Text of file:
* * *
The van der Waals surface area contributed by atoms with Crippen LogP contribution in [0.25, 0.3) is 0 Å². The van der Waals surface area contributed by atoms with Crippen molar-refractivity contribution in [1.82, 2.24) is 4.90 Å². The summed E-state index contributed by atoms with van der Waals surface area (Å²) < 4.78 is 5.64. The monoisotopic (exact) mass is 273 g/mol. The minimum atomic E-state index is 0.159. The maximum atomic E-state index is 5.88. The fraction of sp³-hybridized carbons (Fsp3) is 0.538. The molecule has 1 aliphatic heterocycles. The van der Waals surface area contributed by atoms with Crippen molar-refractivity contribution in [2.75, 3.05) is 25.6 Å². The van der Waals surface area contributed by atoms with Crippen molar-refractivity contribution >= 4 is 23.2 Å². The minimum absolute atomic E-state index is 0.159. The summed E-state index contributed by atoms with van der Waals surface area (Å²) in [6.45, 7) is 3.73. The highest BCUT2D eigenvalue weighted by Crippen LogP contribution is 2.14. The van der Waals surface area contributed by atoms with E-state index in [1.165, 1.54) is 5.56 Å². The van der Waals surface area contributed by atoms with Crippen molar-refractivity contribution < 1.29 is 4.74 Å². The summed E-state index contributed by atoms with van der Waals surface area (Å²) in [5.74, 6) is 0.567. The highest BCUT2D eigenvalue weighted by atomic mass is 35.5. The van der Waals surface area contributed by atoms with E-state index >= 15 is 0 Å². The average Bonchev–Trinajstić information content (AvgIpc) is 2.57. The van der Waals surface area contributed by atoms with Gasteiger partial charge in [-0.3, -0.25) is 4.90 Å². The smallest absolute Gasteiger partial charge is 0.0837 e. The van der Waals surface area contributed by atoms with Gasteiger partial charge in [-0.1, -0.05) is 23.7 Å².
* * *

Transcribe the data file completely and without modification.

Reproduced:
The van der Waals surface area contributed by atoms with Crippen LogP contribution in [0.25, 0.3) is 0 Å². The van der Waals surface area contributed by atoms with Crippen molar-refractivity contribution in [1.82, 2.24) is 4.90 Å². The summed E-state index contributed by atoms with van der Waals surface area (Å²) < 4.78 is 5.64. The monoisotopic (exact) mass is 273 g/mol. The minimum atomic E-state index is 0.159. The maximum atomic E-state index is 5.88. The fraction of sp³-hybridized carbons (Fsp3) is 0.538. The molecule has 1 aliphatic heterocycles. The van der Waals surface area contributed by atoms with Crippen molar-refractivity contribution in [2.75, 3.05) is 25.6 Å². The van der Waals surface area contributed by atoms with Crippen molar-refractivity contribution >= 4 is 23.2 Å². The minimum absolute atomic E-state index is 0.159. The summed E-state index contributed by atoms with van der Waals surface area (Å²) in [6.45, 7) is 3.73. The highest BCUT2D eigenvalue weighted by Crippen LogP contribution is 2.14. The van der Waals surface area contributed by atoms with E-state index in [1.165, 1.54) is 5.56 Å². The van der Waals surface area contributed by atoms with Crippen molar-refractivity contribution < 1.29 is 4.74 Å². The summed E-state index contributed by atoms with van der Waals surface area (Å²) in [5.74, 6) is 0.567. The highest BCUT2D eigenvalue weighted by atomic mass is 35.5. The van der Waals surface area contributed by atoms with E-state index >= 15 is 0 Å². The average Bonchev–Trinajstić information content (AvgIpc) is 2.57. The van der Waals surface area contributed by atoms with Gasteiger partial charge in [-0.3, -0.25) is 4.90 Å². The smallest absolute Gasteiger partial charge is 0.0837 e. The van der Waals surface area contributed by atoms with Gasteiger partial charge in [-0.1, -0.05) is 23.7 Å².